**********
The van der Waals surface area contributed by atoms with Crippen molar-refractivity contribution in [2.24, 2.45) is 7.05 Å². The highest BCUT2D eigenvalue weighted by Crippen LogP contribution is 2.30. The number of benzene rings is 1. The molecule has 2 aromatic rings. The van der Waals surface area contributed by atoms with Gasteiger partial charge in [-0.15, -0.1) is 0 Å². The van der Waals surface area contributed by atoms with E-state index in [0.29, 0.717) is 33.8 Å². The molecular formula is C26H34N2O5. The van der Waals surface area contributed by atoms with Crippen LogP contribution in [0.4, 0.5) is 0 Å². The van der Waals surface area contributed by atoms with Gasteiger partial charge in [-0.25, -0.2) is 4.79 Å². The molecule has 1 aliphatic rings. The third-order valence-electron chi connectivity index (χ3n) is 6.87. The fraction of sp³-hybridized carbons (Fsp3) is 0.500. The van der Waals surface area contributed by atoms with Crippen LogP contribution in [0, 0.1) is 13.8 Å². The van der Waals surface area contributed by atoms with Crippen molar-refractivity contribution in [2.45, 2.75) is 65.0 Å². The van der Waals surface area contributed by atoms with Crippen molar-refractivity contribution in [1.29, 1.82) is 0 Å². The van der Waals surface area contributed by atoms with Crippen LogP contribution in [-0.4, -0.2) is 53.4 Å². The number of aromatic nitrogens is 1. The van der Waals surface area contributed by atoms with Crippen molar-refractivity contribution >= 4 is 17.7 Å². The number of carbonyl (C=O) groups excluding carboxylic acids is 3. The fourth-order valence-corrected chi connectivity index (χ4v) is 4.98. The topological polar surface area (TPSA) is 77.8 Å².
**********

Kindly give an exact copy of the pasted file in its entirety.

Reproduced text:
The van der Waals surface area contributed by atoms with Crippen molar-refractivity contribution in [2.24, 2.45) is 7.05 Å². The highest BCUT2D eigenvalue weighted by Crippen LogP contribution is 2.30. The number of benzene rings is 1. The molecule has 2 aromatic rings. The van der Waals surface area contributed by atoms with Gasteiger partial charge in [-0.15, -0.1) is 0 Å². The van der Waals surface area contributed by atoms with E-state index in [0.29, 0.717) is 33.8 Å². The molecular formula is C26H34N2O5. The van der Waals surface area contributed by atoms with Crippen LogP contribution in [0.4, 0.5) is 0 Å². The van der Waals surface area contributed by atoms with Gasteiger partial charge in [-0.25, -0.2) is 4.79 Å². The molecule has 1 aliphatic rings. The third-order valence-electron chi connectivity index (χ3n) is 6.87. The fraction of sp³-hybridized carbons (Fsp3) is 0.500. The van der Waals surface area contributed by atoms with Crippen LogP contribution in [0, 0.1) is 13.8 Å². The van der Waals surface area contributed by atoms with Crippen molar-refractivity contribution in [2.45, 2.75) is 65.0 Å². The van der Waals surface area contributed by atoms with Crippen molar-refractivity contribution in [1.29, 1.82) is 0 Å². The van der Waals surface area contributed by atoms with Crippen LogP contribution in [-0.4, -0.2) is 53.4 Å². The number of aromatic nitrogens is 1. The van der Waals surface area contributed by atoms with Crippen molar-refractivity contribution >= 4 is 17.7 Å². The number of carbonyl (C=O) groups excluding carboxylic acids is 3. The fourth-order valence-corrected chi connectivity index (χ4v) is 4.98. The topological polar surface area (TPSA) is 77.8 Å².